You can spend hundreds of hours and thousands of dollars building a new web application, but if you don’t test it, user adoption and satisfaction could be a challenge.
A testing phase before launch, focusing on both functionality and usability, can make all the difference. Plus, it’s a lot easier, and cheaper, to be proactive rather than reactive.
Know your audience
If you are redesigning your website, or adding a new tool, check past web analytics to learn more about your users before testing. Which browsers do they use? Which devices or platforms are most common? Are there other demographics that could give you insight into how they might use your website or application – age, gender, location? For a new website, think about the audiences you are targeting, their main interactions (get the latest news, contact a representative, get product specifications, or build and export a presentation), and how they will access the site (on the go, or at home in the evening).
Make a plan
First, draft a testing document. Testing documents can vary greatly in structure and content depending on the website or web application. Whether you use a shared spreadsheet or more linear, narrative text, find a format that works for you and your team. Think of it as a checklist or step-by-step guide to testing and be specific:
- Outline key workflows. This could include finding product specifications via site search, or filling out a contact form to request additional information.
- Within each workflow, note the specific tasks your users will complete. For example, “enter search term, click Go, find Product ABC, click to view product page, expand specifications section.”
- Specify assumptions or dependencies. Example: “If a product is available in Canada, you should see the Canadian product number. If it is US only, the Canadian product number should be hidden.”
- Accommodate testing across multiple browsers and platforms, based on your audience. If you know your users typically access your application on their phone, make sure you test there. Or, if 80% of your website’s traffic is in Google Chrome, make it your top priority.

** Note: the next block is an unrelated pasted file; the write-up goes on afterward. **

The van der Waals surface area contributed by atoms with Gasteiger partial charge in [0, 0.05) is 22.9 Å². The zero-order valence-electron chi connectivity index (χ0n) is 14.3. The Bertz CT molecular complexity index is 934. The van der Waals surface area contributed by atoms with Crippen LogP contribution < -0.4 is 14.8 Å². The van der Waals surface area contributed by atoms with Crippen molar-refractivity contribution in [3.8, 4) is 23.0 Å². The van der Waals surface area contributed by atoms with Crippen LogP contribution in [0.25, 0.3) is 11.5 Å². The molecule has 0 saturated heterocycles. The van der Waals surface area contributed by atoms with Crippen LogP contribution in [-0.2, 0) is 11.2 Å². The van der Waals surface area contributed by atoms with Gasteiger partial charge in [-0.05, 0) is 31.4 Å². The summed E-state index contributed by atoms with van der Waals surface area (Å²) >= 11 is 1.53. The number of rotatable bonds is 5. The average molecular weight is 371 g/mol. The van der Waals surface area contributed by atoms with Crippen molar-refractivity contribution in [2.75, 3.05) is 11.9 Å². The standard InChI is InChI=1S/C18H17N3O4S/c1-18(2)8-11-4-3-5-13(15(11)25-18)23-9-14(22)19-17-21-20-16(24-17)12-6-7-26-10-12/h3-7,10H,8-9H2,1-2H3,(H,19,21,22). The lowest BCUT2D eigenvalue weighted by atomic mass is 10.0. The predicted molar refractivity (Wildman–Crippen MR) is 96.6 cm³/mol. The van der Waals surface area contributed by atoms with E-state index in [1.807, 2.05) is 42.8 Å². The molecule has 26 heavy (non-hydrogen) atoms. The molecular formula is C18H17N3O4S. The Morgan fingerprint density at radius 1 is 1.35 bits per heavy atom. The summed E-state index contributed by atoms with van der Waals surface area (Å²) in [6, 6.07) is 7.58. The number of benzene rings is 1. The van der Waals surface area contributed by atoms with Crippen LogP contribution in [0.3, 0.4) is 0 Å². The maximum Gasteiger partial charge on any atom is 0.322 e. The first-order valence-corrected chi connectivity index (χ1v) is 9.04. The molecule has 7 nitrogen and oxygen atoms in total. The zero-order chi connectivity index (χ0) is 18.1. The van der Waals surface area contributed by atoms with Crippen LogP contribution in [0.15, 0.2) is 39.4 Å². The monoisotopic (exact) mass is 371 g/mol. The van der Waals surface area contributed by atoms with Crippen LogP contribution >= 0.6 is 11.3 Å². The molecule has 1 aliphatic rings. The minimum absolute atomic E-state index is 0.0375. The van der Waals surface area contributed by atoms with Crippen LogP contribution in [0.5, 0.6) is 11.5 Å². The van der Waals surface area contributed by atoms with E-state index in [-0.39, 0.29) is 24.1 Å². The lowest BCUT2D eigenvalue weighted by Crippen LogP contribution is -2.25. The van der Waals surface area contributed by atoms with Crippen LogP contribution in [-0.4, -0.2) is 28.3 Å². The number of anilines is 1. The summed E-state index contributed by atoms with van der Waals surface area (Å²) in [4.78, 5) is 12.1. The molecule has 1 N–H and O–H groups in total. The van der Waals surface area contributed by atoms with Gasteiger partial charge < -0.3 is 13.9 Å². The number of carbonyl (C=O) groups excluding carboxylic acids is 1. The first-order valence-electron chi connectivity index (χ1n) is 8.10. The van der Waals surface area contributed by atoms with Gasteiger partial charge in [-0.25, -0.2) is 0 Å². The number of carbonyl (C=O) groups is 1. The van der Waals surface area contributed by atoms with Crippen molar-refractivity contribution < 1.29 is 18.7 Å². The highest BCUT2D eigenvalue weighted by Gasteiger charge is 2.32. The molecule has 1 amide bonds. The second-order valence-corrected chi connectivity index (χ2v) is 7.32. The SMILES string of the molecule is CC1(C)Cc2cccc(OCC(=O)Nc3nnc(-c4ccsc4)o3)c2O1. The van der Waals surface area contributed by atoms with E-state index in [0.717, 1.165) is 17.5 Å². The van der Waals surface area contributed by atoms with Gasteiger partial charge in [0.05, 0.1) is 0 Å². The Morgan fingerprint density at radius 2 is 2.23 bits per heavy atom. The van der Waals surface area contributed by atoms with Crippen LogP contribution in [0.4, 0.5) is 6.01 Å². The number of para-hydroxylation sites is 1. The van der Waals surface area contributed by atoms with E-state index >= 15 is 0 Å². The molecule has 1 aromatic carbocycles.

- Also, it is important to distinguish testing for functionality vs. testing for usability. Functionality testing answers the question “Does this application perform per the specifications?” whereas usability testing answers questions like “Will users be able to quickly and easily complete their desired tasks?” Both are key to the success and longevity of a web application and should be included in your plan.
Then, lay some ground rules:
- Assign tasks to your project team to divide and conquer. Split responsibilities by browser or platform, or by workflow or site feature. And, if you can, invite a few potential users to click around before launch.
- Communicate timing. Determine when to test and make sure everyone knows key dates and deadlines.
- Establish a chain of command. Who makes the final decisions for what to do or not to do after testing is complete?
Pay attention to the details
A phone number in your footer or ‘no results found’ message may not seem critical, but details can be damning. In addition to testing key workflows and tasks, make sure you check all the nooks and crannies of your web application. A few tips:
- Check all internal and external links, phone numbers, and spelling.
- Test form validation. What is required vs. optional? Can you enter anything in the email address or zip code field? If the application stops you from advancing, is there clear direction?
- Click through all navigation, including breadcrumbs
- Keep visual consistency in mind as you’re testing. For example, look at how buttons and links are styled, compare from page to page or tool to tool.
- Test atypical scenarios and for error checking. For example, what happens if you don’t enter a search term and click Go?
- Ask yourself questions like, “Is this intuitive?” or “How much do I need to read or remember to move forward?”
Document your findings
As you test, take note of any errors, dead-ends, inconsistencies, or bugs. Be specific about how you discovered the issue. Include a click path (Home > About Us > Our Team) or the URL. Or, take a screenshot. The more information you can provide to the application designers, content strategists, and developers, the better.
Prep for launch
Work with your project team to identify and prioritize necessary adjustments to the web application based on your findings. Ideally, make time for one more round of testing before launch to review changes and catch last-minute bugs.
Then, happy go-live!